Upon returning to England, Gulliver feels disgusted about other humans, in cluding his own family.

 As regards the characters, the main character and narrator is Gulliver, captain Lemuel Gulliver.
Some important characters in the novel are: The Emperor. He is the leader of the Lilliputians. He is initially friendly toward Gulliver but changes his mind about him when Gulliver refuses to continue fighting Blefuscu.
Also in Lilliput, Flimnap, Gulliver's enemy at Lilliput, accuses Gulliver of sleeping with his wife.
Another important character in the second part is The Farmer in Brobdingnag, Gulliver calls the farmer who takes him in his master. The farmer eventually sells Gulliver to the Queen. She finds Gulliver very entertaining. But because of her huge size, Gulliver is disgusted when she eats.
 In the second travel  The King spends lots of hours discussing  with Gulliver about politics and comparing their two cultures.
Also in his second travel, there is Glumdalclitch Her name means "little nurse" in Brobdingnagian. This is what Gulliver calls the farmer's daughter, who cares for him during his stay in Brobdingnag.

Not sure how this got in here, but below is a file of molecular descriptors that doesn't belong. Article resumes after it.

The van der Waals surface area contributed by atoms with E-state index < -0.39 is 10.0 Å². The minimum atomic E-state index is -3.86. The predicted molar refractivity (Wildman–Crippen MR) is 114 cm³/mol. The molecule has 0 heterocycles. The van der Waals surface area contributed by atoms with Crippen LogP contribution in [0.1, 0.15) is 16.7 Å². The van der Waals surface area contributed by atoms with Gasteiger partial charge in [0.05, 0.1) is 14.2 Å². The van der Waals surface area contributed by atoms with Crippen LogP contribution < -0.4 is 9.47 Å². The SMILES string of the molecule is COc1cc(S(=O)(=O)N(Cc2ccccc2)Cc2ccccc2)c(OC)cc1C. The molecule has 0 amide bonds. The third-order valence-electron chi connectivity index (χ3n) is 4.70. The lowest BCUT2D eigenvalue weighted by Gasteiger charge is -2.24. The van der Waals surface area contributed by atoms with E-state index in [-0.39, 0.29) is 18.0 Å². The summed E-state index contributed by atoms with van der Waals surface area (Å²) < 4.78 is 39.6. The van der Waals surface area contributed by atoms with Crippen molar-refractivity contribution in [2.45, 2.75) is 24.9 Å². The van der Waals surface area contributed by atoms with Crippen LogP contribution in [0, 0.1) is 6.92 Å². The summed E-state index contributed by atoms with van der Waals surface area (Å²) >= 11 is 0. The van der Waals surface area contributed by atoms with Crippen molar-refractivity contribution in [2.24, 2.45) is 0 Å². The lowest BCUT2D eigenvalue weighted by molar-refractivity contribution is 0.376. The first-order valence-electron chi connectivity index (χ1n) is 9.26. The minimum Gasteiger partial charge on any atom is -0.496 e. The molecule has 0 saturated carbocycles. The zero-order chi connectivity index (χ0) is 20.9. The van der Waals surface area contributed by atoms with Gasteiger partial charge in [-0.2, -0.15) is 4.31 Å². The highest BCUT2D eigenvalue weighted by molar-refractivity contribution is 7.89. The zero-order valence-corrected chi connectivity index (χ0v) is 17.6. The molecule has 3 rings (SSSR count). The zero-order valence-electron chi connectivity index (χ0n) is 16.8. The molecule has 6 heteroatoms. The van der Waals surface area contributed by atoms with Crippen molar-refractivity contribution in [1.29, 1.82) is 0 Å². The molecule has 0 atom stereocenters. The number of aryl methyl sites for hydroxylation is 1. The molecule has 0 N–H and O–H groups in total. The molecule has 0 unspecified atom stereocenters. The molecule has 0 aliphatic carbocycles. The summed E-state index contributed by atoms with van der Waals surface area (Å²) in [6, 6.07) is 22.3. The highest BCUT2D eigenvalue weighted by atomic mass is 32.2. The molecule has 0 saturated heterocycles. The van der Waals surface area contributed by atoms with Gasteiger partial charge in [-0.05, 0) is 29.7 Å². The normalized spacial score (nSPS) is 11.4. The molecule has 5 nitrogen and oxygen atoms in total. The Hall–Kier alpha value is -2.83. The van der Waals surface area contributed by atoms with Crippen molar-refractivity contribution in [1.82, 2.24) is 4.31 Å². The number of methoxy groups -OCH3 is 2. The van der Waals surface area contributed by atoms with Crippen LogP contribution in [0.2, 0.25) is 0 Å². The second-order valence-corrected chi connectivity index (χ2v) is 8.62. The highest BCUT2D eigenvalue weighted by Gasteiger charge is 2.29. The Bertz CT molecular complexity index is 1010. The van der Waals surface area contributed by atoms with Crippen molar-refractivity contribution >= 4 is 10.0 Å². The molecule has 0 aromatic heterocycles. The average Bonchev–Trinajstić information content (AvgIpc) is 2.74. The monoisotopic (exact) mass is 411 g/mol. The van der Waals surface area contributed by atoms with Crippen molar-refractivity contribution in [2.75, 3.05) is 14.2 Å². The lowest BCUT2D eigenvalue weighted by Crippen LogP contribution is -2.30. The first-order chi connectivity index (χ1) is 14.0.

Finally in his last travel,there we are the Houyhnhnms;  they are a species of horses who have  great kindness and virtue. Gulliver lives among them for several years and afterwards is extremely reluctant to return to England.

On the whole the novel is a clear satire of the moment with lots of references to Swift's purpose of attacking politics, religion, morality, human nature and  colonialism which is at the heart of the novel
 Personally the novel was a bit difficult for me because it has many metaphors and 18th century vocabulary and structures. The author chooses each moment to criticize his own society and finally I recognize that the book has a very good and clear structure and narrative.

 Graciela Suárez  Díaz
                                                                                                                                 2nd Advanced Level

3 comentarios: